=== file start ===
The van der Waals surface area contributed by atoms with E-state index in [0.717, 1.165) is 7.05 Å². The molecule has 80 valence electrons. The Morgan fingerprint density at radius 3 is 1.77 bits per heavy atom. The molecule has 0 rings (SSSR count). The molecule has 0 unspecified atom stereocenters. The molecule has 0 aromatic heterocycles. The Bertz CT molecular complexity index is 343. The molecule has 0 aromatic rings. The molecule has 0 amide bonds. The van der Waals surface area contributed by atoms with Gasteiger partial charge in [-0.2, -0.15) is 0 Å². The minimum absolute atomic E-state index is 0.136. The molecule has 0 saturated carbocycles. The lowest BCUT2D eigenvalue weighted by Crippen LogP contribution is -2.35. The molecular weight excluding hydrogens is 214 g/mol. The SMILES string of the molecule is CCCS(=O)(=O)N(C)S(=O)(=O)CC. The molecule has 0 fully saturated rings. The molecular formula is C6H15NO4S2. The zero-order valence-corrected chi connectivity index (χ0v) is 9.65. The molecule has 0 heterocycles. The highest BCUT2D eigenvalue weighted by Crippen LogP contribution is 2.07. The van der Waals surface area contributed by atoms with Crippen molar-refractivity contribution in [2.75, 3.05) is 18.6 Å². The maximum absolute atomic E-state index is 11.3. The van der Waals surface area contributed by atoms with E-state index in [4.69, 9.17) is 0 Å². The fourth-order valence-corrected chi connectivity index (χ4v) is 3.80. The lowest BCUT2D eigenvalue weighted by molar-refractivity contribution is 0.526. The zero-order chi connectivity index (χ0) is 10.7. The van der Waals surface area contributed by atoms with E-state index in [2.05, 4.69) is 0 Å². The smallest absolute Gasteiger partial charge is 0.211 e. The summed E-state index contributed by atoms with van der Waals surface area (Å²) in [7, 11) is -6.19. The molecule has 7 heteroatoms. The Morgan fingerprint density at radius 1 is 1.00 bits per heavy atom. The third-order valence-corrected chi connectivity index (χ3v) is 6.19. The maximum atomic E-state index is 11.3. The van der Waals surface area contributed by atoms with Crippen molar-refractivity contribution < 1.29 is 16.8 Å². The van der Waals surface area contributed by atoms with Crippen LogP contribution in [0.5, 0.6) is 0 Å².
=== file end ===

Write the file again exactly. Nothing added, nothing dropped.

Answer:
The van der Waals surface area contributed by atoms with E-state index in [0.717, 1.165) is 7.05 Å². The molecule has 80 valence electrons. The Morgan fingerprint density at radius 3 is 1.77 bits per heavy atom. The molecule has 0 rings (SSSR count). The molecule has 0 unspecified atom stereocenters. The molecule has 0 aromatic heterocycles. The Bertz CT molecular complexity index is 343. The molecule has 0 aromatic rings. The molecule has 0 amide bonds. The van der Waals surface area contributed by atoms with Gasteiger partial charge in [-0.2, -0.15) is 0 Å². The minimum absolute atomic E-state index is 0.136. The molecule has 0 saturated carbocycles. The lowest BCUT2D eigenvalue weighted by Crippen LogP contribution is -2.35. The molecular weight excluding hydrogens is 214 g/mol. The SMILES string of the molecule is CCCS(=O)(=O)N(C)S(=O)(=O)CC. The molecule has 0 fully saturated rings. The molecular formula is C6H15NO4S2. The zero-order valence-corrected chi connectivity index (χ0v) is 9.65. The molecule has 0 heterocycles. The highest BCUT2D eigenvalue weighted by Crippen LogP contribution is 2.07. The van der Waals surface area contributed by atoms with Crippen molar-refractivity contribution in [2.75, 3.05) is 18.6 Å². The maximum absolute atomic E-state index is 11.3. The van der Waals surface area contributed by atoms with E-state index in [4.69, 9.17) is 0 Å². The fourth-order valence-corrected chi connectivity index (χ4v) is 3.80. The lowest BCUT2D eigenvalue weighted by molar-refractivity contribution is 0.526. The zero-order chi connectivity index (χ0) is 10.7. The van der Waals surface area contributed by atoms with E-state index in [2.05, 4.69) is 0 Å². The smallest absolute Gasteiger partial charge is 0.211 e. The summed E-state index contributed by atoms with van der Waals surface area (Å²) in [7, 11) is -6.19. The molecule has 7 heteroatoms. The Morgan fingerprint density at radius 1 is 1.00 bits per heavy atom. The third-order valence-corrected chi connectivity index (χ3v) is 6.19. The maximum atomic E-state index is 11.3. The van der Waals surface area contributed by atoms with Crippen molar-refractivity contribution < 1.29 is 16.8 Å². The van der Waals surface area contributed by atoms with Crippen LogP contribution in [0.5, 0.6) is 0 Å².